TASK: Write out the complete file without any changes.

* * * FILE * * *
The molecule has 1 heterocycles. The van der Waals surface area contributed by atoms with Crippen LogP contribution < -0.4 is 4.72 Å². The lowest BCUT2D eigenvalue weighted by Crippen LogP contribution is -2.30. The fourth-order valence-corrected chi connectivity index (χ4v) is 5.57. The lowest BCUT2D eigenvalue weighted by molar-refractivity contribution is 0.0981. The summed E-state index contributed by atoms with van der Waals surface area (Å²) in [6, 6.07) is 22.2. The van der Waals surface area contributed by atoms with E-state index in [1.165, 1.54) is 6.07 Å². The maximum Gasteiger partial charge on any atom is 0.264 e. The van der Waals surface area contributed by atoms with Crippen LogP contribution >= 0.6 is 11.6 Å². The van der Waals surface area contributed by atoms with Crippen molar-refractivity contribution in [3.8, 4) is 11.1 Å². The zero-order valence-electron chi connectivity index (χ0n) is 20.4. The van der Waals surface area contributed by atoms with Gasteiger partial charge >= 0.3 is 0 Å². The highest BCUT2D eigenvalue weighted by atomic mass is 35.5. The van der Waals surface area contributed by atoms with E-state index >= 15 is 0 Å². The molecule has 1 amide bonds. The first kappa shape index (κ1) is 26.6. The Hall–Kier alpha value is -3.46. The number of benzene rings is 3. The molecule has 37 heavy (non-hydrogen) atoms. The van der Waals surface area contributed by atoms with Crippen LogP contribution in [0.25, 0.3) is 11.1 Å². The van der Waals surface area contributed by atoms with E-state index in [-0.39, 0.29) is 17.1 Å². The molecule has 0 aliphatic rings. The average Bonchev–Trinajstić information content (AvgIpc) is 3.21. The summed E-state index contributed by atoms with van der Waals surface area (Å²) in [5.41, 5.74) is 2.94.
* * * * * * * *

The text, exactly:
The molecule has 1 heterocycles. The van der Waals surface area contributed by atoms with Crippen LogP contribution < -0.4 is 4.72 Å². The lowest BCUT2D eigenvalue weighted by Crippen LogP contribution is -2.30. The fourth-order valence-corrected chi connectivity index (χ4v) is 5.57. The lowest BCUT2D eigenvalue weighted by molar-refractivity contribution is 0.0981. The summed E-state index contributed by atoms with van der Waals surface area (Å²) in [6, 6.07) is 22.2. The van der Waals surface area contributed by atoms with E-state index in [1.165, 1.54) is 6.07 Å². The maximum Gasteiger partial charge on any atom is 0.264 e. The van der Waals surface area contributed by atoms with Crippen LogP contribution >= 0.6 is 11.6 Å². The van der Waals surface area contributed by atoms with Crippen molar-refractivity contribution in [3.8, 4) is 11.1 Å². The zero-order valence-electron chi connectivity index (χ0n) is 20.4. The van der Waals surface area contributed by atoms with Gasteiger partial charge >= 0.3 is 0 Å². The highest BCUT2D eigenvalue weighted by atomic mass is 35.5. The van der Waals surface area contributed by atoms with E-state index >= 15 is 0 Å². The molecule has 1 amide bonds. The first kappa shape index (κ1) is 26.6. The Hall–Kier alpha value is -3.46. The number of benzene rings is 3. The molecule has 37 heavy (non-hydrogen) atoms. The van der Waals surface area contributed by atoms with Crippen LogP contribution in [0.25, 0.3) is 11.1 Å². The van der Waals surface area contributed by atoms with E-state index in [-0.39, 0.29) is 17.1 Å². The molecule has 0 aliphatic rings. The average Bonchev–Trinajstić information content (AvgIpc) is 3.21. The summed E-state index contributed by atoms with van der Waals surface area (Å²) in [5.41, 5.74) is 2.94.